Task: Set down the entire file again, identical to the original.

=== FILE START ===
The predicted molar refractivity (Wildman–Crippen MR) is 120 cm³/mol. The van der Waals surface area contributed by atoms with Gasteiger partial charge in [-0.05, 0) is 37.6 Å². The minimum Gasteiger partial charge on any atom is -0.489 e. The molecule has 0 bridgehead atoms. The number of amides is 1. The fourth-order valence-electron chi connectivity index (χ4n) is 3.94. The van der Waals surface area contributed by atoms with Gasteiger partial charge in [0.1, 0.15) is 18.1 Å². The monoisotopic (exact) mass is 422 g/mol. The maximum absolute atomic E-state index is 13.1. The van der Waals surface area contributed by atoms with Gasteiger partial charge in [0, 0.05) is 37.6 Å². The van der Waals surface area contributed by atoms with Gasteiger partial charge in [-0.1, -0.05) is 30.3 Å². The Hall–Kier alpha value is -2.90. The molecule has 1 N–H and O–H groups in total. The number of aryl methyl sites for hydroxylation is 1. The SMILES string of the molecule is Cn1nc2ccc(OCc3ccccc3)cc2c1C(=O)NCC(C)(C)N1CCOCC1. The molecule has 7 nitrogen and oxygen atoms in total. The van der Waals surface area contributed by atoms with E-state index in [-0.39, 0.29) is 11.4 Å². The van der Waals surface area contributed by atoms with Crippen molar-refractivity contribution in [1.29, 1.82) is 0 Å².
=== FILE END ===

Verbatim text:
The predicted molar refractivity (Wildman–Crippen MR) is 120 cm³/mol. The van der Waals surface area contributed by atoms with Gasteiger partial charge in [-0.05, 0) is 37.6 Å². The minimum Gasteiger partial charge on any atom is -0.489 e. The molecule has 0 bridgehead atoms. The number of amides is 1. The fourth-order valence-electron chi connectivity index (χ4n) is 3.94. The van der Waals surface area contributed by atoms with Gasteiger partial charge in [0.1, 0.15) is 18.1 Å². The monoisotopic (exact) mass is 422 g/mol. The maximum absolute atomic E-state index is 13.1. The van der Waals surface area contributed by atoms with Gasteiger partial charge in [0, 0.05) is 37.6 Å². The van der Waals surface area contributed by atoms with Gasteiger partial charge in [-0.1, -0.05) is 30.3 Å². The Hall–Kier alpha value is -2.90. The molecule has 1 N–H and O–H groups in total. The number of aryl methyl sites for hydroxylation is 1. The SMILES string of the molecule is Cn1nc2ccc(OCc3ccccc3)cc2c1C(=O)NCC(C)(C)N1CCOCC1. The molecule has 7 nitrogen and oxygen atoms in total. The van der Waals surface area contributed by atoms with E-state index in [-0.39, 0.29) is 11.4 Å². The van der Waals surface area contributed by atoms with Crippen molar-refractivity contribution in [1.29, 1.82) is 0 Å².